Julie Rweyemamu, who is black, was in Zuccotti Park on Wednesday night. She had come to the city from suburban Westchester County, N.Y., but had only been able to convince one friend, another black woman, to join her.

“I think a lot of them don’t think it matters,” said Rweyemamu. who lives in a largely-black section of Westchester County and was carrying a sign that mirrored one that Princeton University philosopher Cornel West displayed during a visit to Zuocotti park this week, decrying the underfunded “war on poverty.” “They don’t think their voice can really have any impact. So why take the risk or the time?” Rweyemamu asked.

There are people of color who are organized and vocal about concrete things such as the prison industrial complex -- the way that private companies make money off of mass incarceration -- and immigration, said Caro Muñoz, who was also in the park Wednesday night. “But people on the left don’t really know where to go to find them, besides churches," she said. "There is organizing and activism outside of this park. There is just a lack of social fabric between the people involved. “

Muñoz is a foreign student from Chile studying social psychology at the City University of New York. The end of publicly-funded higher education in Chile has made school virtually unaffordable, she said. Students, teachers and other union members in Chile are engaged in a six-month strike right now to protest the huge volume of debt that most students have been forced to take on, Muñoz said.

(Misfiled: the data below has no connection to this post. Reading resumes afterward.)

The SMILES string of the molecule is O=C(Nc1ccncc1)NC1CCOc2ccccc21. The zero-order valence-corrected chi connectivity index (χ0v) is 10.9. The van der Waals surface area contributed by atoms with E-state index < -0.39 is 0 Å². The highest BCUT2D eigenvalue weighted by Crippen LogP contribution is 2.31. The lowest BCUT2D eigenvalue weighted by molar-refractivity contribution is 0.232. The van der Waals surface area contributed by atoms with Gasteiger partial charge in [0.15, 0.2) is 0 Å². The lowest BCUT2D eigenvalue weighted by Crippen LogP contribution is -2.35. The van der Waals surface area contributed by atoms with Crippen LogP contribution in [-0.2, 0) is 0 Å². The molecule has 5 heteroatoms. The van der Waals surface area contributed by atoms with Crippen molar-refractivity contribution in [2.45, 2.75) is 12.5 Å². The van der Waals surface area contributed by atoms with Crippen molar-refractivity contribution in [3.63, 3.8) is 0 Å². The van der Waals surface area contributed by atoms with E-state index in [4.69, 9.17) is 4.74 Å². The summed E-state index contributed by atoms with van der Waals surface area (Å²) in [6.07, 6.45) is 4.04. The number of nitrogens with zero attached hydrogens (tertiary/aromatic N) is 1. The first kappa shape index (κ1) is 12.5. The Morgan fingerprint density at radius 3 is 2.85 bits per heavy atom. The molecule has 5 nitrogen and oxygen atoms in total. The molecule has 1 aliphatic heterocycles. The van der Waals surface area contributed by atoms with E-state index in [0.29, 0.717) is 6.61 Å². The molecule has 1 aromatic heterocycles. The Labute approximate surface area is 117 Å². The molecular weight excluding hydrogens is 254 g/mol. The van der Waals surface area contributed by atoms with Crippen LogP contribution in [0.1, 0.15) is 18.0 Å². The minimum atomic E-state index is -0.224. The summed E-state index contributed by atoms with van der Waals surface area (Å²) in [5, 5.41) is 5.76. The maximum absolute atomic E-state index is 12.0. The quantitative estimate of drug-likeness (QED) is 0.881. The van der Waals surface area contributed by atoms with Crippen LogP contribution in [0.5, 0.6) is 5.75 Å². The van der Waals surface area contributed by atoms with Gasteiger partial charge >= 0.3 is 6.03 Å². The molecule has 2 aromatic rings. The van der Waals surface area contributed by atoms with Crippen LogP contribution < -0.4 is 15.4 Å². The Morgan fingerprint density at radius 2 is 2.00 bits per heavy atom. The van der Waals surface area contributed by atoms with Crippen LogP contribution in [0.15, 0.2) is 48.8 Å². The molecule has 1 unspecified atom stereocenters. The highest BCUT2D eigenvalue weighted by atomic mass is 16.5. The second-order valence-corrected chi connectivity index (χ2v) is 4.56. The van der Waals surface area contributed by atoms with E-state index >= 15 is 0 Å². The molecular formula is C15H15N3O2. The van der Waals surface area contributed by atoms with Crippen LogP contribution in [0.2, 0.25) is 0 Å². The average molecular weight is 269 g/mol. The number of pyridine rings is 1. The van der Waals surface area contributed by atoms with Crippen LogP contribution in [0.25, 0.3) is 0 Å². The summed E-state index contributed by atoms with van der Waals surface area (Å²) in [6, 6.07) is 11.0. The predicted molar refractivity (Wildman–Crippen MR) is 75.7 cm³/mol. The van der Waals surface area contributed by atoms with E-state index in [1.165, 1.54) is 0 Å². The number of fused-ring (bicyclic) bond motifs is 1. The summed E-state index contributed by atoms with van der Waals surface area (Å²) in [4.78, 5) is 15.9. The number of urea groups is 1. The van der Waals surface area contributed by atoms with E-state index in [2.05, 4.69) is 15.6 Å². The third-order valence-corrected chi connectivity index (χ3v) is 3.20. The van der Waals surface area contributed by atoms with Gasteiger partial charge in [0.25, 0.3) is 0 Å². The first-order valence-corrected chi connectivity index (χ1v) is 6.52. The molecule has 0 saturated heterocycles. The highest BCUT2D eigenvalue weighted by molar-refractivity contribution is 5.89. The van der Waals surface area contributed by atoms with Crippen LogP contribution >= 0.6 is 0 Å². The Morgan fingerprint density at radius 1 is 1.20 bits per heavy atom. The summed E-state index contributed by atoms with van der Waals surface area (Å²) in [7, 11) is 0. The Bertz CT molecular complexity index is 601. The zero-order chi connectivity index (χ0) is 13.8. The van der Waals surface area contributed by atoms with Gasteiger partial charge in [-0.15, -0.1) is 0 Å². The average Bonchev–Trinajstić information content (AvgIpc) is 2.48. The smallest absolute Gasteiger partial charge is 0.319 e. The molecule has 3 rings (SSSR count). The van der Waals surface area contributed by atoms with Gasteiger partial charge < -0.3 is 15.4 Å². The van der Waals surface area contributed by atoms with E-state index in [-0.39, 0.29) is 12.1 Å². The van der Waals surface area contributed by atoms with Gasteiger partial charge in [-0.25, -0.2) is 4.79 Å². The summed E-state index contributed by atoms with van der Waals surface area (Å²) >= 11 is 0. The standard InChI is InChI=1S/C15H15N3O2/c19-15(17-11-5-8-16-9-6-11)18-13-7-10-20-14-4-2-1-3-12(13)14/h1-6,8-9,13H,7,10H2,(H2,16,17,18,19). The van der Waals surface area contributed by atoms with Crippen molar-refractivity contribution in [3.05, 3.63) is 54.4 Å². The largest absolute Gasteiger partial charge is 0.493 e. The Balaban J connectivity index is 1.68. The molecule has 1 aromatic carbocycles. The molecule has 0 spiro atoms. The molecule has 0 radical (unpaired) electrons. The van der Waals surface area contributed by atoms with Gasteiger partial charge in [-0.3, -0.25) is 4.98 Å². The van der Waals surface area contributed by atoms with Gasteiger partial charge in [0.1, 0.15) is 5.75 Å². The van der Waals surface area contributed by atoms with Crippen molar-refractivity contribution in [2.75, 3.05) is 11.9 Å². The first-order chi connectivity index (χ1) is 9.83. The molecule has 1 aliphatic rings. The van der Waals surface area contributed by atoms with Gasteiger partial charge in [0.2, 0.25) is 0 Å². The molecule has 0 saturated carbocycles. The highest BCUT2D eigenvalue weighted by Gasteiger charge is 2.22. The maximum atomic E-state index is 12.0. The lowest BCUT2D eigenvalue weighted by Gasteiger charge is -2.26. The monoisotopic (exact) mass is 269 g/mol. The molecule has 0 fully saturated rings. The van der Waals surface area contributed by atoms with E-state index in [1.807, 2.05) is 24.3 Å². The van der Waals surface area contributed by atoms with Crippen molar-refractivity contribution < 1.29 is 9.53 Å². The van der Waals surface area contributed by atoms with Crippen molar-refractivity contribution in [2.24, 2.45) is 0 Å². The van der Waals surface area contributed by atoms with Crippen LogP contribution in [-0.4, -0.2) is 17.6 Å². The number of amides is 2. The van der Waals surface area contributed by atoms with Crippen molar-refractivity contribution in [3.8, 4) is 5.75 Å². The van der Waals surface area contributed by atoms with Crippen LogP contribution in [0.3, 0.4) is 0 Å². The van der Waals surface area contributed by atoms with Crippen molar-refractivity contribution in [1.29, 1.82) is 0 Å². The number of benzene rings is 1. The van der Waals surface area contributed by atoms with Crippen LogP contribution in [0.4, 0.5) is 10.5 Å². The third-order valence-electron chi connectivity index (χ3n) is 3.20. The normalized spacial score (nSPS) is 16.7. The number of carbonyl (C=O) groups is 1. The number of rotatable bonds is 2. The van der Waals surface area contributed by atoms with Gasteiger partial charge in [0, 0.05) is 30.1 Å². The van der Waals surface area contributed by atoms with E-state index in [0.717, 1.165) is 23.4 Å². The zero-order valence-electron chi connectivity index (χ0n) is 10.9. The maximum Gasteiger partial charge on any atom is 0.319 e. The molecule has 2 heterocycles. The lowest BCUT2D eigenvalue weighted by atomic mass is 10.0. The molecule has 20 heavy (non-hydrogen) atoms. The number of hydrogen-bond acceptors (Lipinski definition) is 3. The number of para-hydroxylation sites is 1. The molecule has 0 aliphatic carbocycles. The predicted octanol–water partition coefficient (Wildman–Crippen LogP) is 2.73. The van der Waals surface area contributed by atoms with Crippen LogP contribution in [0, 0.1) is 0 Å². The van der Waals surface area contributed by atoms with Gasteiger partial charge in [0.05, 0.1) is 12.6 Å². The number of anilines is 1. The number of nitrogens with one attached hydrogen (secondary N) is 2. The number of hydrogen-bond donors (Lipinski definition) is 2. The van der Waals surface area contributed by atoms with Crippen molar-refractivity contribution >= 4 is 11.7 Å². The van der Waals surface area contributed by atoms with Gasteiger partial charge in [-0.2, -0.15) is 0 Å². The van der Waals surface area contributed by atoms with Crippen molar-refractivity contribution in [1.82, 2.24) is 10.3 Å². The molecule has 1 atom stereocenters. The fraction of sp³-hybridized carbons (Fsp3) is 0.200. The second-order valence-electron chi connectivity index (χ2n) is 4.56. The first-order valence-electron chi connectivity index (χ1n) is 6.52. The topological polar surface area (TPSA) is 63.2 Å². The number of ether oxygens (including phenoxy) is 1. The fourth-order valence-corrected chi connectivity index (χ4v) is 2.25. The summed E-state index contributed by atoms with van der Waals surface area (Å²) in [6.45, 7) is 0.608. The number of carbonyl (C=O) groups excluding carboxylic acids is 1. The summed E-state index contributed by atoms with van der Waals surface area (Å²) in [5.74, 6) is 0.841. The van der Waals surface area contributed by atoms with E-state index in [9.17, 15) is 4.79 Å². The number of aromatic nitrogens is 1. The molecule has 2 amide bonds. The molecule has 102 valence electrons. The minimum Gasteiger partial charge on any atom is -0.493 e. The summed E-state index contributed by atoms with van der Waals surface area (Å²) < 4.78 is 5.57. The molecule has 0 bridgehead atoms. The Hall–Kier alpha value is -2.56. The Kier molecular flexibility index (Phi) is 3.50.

“This is my first night here,” said Claudie Mabry, a student at the New School who is African American and originally from Detroit. “I think it’s a beautiful thing happening here.”

Mabry and a few of her friends carried a sign that read, “I’ve got 99 problems and Wall Street is #1,” a reference to a Jay-Z song and the list of injustices that Mabry said concern her. Until this weekend, Mabry was involved in protests to stop and decry former Georgia inmate Troy Davis’ late September execution.

On Saturday, a group of seven students at Malvauex’s college drove to Georgia to attend Davis’ funeral, she said.

Not long after the recession began, Malveaux read a lengthy profile of a white man who had earned about $100,000 a year before being laid off. The man had been forced to take a job at the Gap. His wife had asked him to start sleeping on the couch.

“I thought okay, this is a profile in The New York Times?” said Malveaux. “How many black men could tell this same story? How many sisters have been frustrated with a man who can’t find a decent-paying job and all the problems that brings? Throw a stone in Southeast D.C. and you could tell a version of that same story 50 times.”

More than three years after the start of the recession, many more Americans have lost their jobs, but many of the ones who have been disproportionately affected have not yet shown up in Zucotti Park.